Written by Adityobarna Mukherjee.
Almost everyone who have tasted some type of dumplings has fallen in love with it. Dumplings have so many forms that it has become a part of every kind of meal be it breakfast, lunch, snacks or dinner. Be it midnight, middle of the night or noon, dumpling lovers will never say a no to it.
Those pockets of dough varies from vegetarian to non-vegetarian, from sweet to spicy according to one’s taste buds and choice. They come in different shapes and sizes but are incredibly tasty.
And to list down the top 10 different types of dumplings is a tough job but I hope you’ll find this article as yummy as possible, whoops, I meant as interesting as possible. So let’s start our mouthwatering journey.
1. Khinkali- Georgian Dumplings
Khinkali is a Georgian dumpling which originated in the Georgian mountain regions of Pshai, Tusheti, Mtiuleti and Khevsureti. Though the filling has been experimented with, the filling of the first recipe contains only minced meat [lamb, beef or pork] mixed with different types of veggies like onions, cayenne, salt and cumin.
The fashionable recipe which is found especially within the urban areas of Georgia often uses herbs like parsley and coriander. Other ingredients like mushroom, potatoes also can be utilized in place of meat. Khinkali is usually served plain or with black pepper.
Khinkali is famous everywhere but particularly in the towns of Dusheti, Pasanauri and Mtskheta. There’s an art to eating Khinkali. The doughy top isn’t eaten instead used as a handle for holding the dumplings and is left on the plate to point out what percentage are eaten.
In Georgia, this top is named the “kudi” (Georgian word which suggests a “hat”) or “kuchi” (Georgian word which stands for “belly button”). Khinkali often shares an area at the table with another hottest dish within the Georgian Cuisine named Khachapuri (freshly baked bread full of cheese), Georgia’s delicious alternative to pizza.
2. Shui Jiao- Chinese Dumplings
Don’t let the name confuse you because this is the most commonly available dumpling. It is your very own chicken or veg momo. These are water boiled dumplings with a filling of choice which can be chicken, beef, pork when non-veg and a combination of one’s favourite vegetables or veggies along with paneer when making it.
It is almost found everywhere in Asia and is a favourite of almost everyone. This is a major dish which is eaten during the Chinese new year and almost all year round in the northern province.
It is called jiaozi and when it is boiled it is named Shui jiao, when steamed it is called zheng jiao and when pan-fried it is called Jang jiao. They can be served with soup or black vinegar and a sesame oil dip.
3. Mandu- Korean Dumplings
Mandu dumplings are a part of the Korean cuisine and can be served in several ways such as steamed, boiled, pan-fried or deep-fried. Mandus is believed to have been first brought to Korea by Yuan Mongolians in the 14th century during the reign of the Goryeo dynasty.
There are varieties of mandus which can be served are gun mandu which is then grilled or fried one, it is called the jjin mandu when it’s steamed and the boiled one is called mul mandu. The steamed bun dumplings are called the wang mandu.
The preparation of the Korean dumplings is made with a mixture of various meats and vegetables. The versatility of Mandu allows us to use any type of meat of choice. Common vegetables for the filling include green cabbage, kimchi, bean sprouts, mushrooms, zucchinis, garlic chives, onions, scallions, etc. Mandu is a must-have during the Lunar New Year.
The versatility and deliciousness of this dish make it a substantial enough dish for the main course but can also be served as an appetizer.
4. Ravioli- Italy
Every culture and place has its own quite filled up fluffy doughy dumpling full of anything from cheese to meat. There’s no chance that we are talking about dumplings without mentioning ravioli. This is often available in two yummy tastes which are savoury and sweet.
Ravioli may be a square Italian pasta pocket which will be crammed with cheese, spinach, ground meats and topped with a sauce for the savoury taste lovers and for those having an appetite prefers having it with roasted pumpkin inside and topped with a sage and butter sauce.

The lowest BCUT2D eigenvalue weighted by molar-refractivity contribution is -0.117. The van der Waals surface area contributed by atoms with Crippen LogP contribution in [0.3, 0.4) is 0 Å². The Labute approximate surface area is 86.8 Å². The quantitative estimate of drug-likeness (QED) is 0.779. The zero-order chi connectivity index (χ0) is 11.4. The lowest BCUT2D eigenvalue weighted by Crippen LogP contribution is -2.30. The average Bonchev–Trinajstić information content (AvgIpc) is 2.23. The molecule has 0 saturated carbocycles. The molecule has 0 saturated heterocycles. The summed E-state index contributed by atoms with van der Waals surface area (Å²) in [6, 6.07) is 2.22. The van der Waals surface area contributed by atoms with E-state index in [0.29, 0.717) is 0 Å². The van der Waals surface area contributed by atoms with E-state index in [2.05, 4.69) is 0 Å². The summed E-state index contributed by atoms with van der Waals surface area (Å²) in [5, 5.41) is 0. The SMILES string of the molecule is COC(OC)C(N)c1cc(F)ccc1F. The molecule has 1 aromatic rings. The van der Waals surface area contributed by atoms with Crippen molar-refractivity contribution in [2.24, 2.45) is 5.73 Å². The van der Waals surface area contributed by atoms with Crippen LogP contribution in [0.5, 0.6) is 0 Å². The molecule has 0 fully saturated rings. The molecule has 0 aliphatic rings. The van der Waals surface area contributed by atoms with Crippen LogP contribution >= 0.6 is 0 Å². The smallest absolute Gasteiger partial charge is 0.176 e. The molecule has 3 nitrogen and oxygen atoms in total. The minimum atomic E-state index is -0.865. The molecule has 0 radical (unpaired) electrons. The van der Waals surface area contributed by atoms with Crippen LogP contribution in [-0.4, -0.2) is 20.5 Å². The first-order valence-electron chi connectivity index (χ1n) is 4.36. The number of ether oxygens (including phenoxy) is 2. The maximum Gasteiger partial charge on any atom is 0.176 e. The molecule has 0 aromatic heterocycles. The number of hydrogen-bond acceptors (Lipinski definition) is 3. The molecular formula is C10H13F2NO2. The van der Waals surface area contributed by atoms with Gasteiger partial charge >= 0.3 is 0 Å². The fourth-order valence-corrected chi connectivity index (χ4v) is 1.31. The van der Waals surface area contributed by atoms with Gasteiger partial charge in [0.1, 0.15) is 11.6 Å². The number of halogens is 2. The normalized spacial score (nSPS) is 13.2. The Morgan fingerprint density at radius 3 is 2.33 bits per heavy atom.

It’s a square-shaped Italian pasta pocket. The filling within the ravioli varies from one place to another like in Rome and Latium the filling is formed with ricotta cheese, spinach, nutmeg and black pepper. In Sardinia, ravioli are crammed with ricotta and grated lemon peel.
5. Kroppkaka- Swedish Dumplings
Kroppkaka is a traditional Swedish boiled potato dumpling from the island of Öland. It is made with a filling which consists of bacons, white pepper and onions flavoured with allspice. Potatoes, wheat flour, onion, salt and minced pork are the other common ingredients in Kroppkaka. It is usually served in lingonberry sauce.
6. Modak- Indian Dumplings
All the sweet lovers out there will absolutely fall crazy with this particular dumpling which is legendary in India and when traced its origin was found in India. When researched, it had been found that it had been one among the favourite dishes of Lord Ganesha and is therefore used during offerings of prayers to God.
The sweet filling on the inside of a modak consists of freshly grated coconut and jaggery, while the outer soft shell is made from rice flour or flour mixed with khoya or maida flour. Modak is often fried or steamed. The steamed version (called ukdiche modak) is usually eaten hot with ghee.
In Japan, a sweet almost like modak and known locally as kangidan is obtainable to god Kangiten, the Japanese version of Lord Ganesha. This is often Indian dessert is one among the healthiest, because it is steamed and requires a little amount of ghee/butter only to be greased.
Coconut and jaggery are known to possess medicinal properties of cleansing and hydrating our body. No sugar is added within the above recipe. bit of poppy seeds and nutmeg powder acts as a stress reliever and insinuates a sort of calmness.
Ukadiche Modak could also be called a Maharashtrian delicacy when made with steamed rice flour and a sweet coconut filling laced with nutmeg, cardamom and saffron. Modak can stay well at temperature for each day. For an extended time period, they will be refrigerated for up to three days. To reheat they will be simply steamed for 3 to 4 minutes.
7. Pierogi- Polish Dumplings
This super delicious and versatile pierogi dumpling is made by wrapping unleavened dough around a savoury or sweet filling and cooking in boiling water. They are often then pan-fried before serving. The fillings include items such as potato, sauerkraut, ground meat, mushrooms, or fruits.
Savoury pierogi are often served with a topping of sour cream, fried onions, or both while the sweet pierogi are sugared and served with melted butter or cream. The origin of the pierogi dumplings is traced back to the land of Poland.